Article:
There are many TCMs that promote adult neurogenesis while simultaneously regulating BDNF, including Huatuo Zaizao pill (Duan et al., 2017), Shenzao jiannao oral liquid (Xiao et al., 2020), Danshen-Chuanxiong-Honghua (Zhang X. et al., 2017), and Allium macrostemon Bunge (Lee et al., 2010): these not only promote the proliferation of NSCs, but also enhance BDNF expression. Both Zhengtian capsules (Yang et al., 2020) and Oenanthe javanica ethanol extract (Chen B. H. et al., 2015) promote the proliferation and differentiation of hippocampal NSCs, while BDNF expression is also increased. PM012 promotes BDNF expression and NSC differentiation and maturation (Ye et al., 2016). In addition to the aqueous extract of gardenia, Fructus aurantii, and Magnolia officinalis also increase BDNF expression in the hippocampus of rats with chronic unpredictable mild stress and affect NSC differentiation and maturation (Xing et al., 2015). As a result, BDNF may be the target of traditional Chinese medicine to regulate neurogenesis. Thus, some researchers believe that the beneficial effect of Jieyu Chufan capsules (Ji et al., 2020) and curcumin (Xu et al., 2007) on depressed mice involves enhancing adult neurogenesis by boosting BDNF expression (Ji et al., 2020). Buyang Huanwu decoction promotes recovery from cerebral ischemia, and its mechanism may be related to the increased expression of VEGF and BDNF proteins for the differentiation and maturation of NSCs (Zhuge et al., 2020). PMC-12 (Park et al., 2016) and Xiaobuxin decoction (An et al., 2008) have beneficial effects on maturation through an increase in BDNF and p-CREB expression (An et al., 2008). Further research confirms that P-coumaric acid’s effects on BDNF/TrkB/Akt activation and NSC proliferation are eliminated when coupled with the BDNF/TrkB-specific inhibitor ANA12 (He et al., 2020). Meanwhile, K252a is an antagonist of Trk, an upstream molecule of BDNF signal transduction. TrkB inhibition blocks the transmission of the BDNF signal pathway. Although Fuzi polysaccharide-1 (Yan et al., 2010) promotes proliferation Chaihu Shugan San improves differentiation (Chen et al., 2018), and Ginseng and Polygala tenuifolia aqueous extracts (Jiang et al., 2021) enhance NSC differentiation and maturation, K252a may disrupt the function of the aforementioned TCMs on adult neurogenesis. In addition, administering Scorpion venom heat resistant peptide (SVHRP) promotes astrocytes to release BDNF and promotes the growth of axons of immature neurons. However, blocking BDNF with anti-BDNF antibodies can eliminate these SVHRP-dependent neurotrophic effects (Wang et al., 2014).
In addition to regulating BNDF to enhance adult neurogenesis, TCM can also control other neurotrophic factors to enhance adult neurogenesis. In TBI rats, “Shengyu” decoction can increase the expression of glial cell line-derived neurotrophic factor (GDNF) and nerve growth factor (NGF) for the proliferation of NSCs (Chen M. M. et al., 2015). Huatuo Zaizao extract can boost the production of newly formed neurons, and increase the levels of VEGF and BDNF (Zheng et al., 2014), in addition to BDNF, NGF, TrkB, TrkA, which are all upregulated by Xiaoyao pills (Fang et al., 2020). Additionally, Angelica sinensis (Oliv.) Diels not only promotes the proliferation and maturation of hippocampal NSCs, but can also upregulate the expression of BDNF, GDNF, and vascular endothelial growth factor A (VEGF-A) in the hippocampus in chronic cerebral ischemia models (Cheng et al., 2021).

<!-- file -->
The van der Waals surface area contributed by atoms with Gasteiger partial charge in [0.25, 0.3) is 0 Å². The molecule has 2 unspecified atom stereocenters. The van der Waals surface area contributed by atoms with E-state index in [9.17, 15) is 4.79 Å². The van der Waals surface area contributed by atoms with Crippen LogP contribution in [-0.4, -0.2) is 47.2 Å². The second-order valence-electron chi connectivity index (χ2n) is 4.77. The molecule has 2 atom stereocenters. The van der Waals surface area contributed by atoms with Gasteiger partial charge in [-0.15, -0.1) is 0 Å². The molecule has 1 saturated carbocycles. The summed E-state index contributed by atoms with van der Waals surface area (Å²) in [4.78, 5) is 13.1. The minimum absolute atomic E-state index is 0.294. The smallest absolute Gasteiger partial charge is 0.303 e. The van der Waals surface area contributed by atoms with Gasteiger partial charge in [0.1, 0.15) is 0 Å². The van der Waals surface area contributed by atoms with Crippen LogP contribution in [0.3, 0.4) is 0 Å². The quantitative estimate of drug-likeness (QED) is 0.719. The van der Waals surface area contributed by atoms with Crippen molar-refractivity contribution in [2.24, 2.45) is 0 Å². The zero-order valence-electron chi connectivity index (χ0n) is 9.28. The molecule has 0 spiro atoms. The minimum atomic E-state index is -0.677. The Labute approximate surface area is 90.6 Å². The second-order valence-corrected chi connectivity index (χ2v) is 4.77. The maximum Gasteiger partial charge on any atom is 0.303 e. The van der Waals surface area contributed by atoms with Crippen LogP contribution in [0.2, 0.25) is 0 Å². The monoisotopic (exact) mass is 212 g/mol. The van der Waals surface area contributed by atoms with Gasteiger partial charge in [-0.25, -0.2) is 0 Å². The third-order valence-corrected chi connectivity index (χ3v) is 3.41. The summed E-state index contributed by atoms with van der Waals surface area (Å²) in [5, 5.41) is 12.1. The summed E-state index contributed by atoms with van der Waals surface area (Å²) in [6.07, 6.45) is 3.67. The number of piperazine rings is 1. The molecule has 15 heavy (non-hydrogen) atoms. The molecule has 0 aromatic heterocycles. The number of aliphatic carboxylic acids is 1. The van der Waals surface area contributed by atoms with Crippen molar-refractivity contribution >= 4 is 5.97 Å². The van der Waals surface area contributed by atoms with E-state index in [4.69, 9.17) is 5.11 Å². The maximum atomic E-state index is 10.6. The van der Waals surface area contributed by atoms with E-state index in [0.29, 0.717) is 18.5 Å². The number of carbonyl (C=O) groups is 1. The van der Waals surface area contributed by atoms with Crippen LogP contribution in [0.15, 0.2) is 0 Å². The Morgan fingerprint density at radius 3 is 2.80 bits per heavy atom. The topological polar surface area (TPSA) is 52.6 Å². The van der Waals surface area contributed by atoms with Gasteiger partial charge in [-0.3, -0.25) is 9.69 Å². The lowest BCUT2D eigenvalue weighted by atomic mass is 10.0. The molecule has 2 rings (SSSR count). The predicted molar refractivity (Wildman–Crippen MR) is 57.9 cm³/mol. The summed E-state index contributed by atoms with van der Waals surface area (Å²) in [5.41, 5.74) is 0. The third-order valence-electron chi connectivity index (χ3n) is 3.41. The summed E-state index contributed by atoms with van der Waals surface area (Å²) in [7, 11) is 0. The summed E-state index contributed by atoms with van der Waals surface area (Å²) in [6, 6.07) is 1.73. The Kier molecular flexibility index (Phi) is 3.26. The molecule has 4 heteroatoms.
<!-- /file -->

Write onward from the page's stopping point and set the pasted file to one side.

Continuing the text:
4.2. Increase of neurotransmitters
Depression is associated with decreased adult neurogenesis and abnormal monoammonia levels (Lanni et al., 2009; Jiang et al., 2022). Importantly, monoamine neurotransmitters function to increase neurogenesis (Cameron et al., 1998). A 5-Hydroxytryptamine (5-HT) reuptake inhibitor like fluoxetine not only has an obvious antidepressant effect but can also greatly improve adult neurogenesis in depression models. The antidepressant effects of Jie Yu Chu fan capsules in depressed mice can enhance adult neurogenesis by increasing the levels of norepinephrine (NE) and dopamine (DA) (Ji et al., 2020). Jieyu Anshen granules improving the neurological and cognitive functions of PSD model mice may be related to increases in the levels of NE, DA, and 5-HT (Du et al., 2020). Curcumin increased hippocampal adult neurogenesis, which may be related to curcumin increasing 5-HT (1a) mRNA in the hippocampal subregion after stress (Xu et al., 2007). The mechanism by which the above TCMs may influence neurogenesis by affecting neurotransmitters is shown in Figure 7B.
4.2.1. Inflammation reduction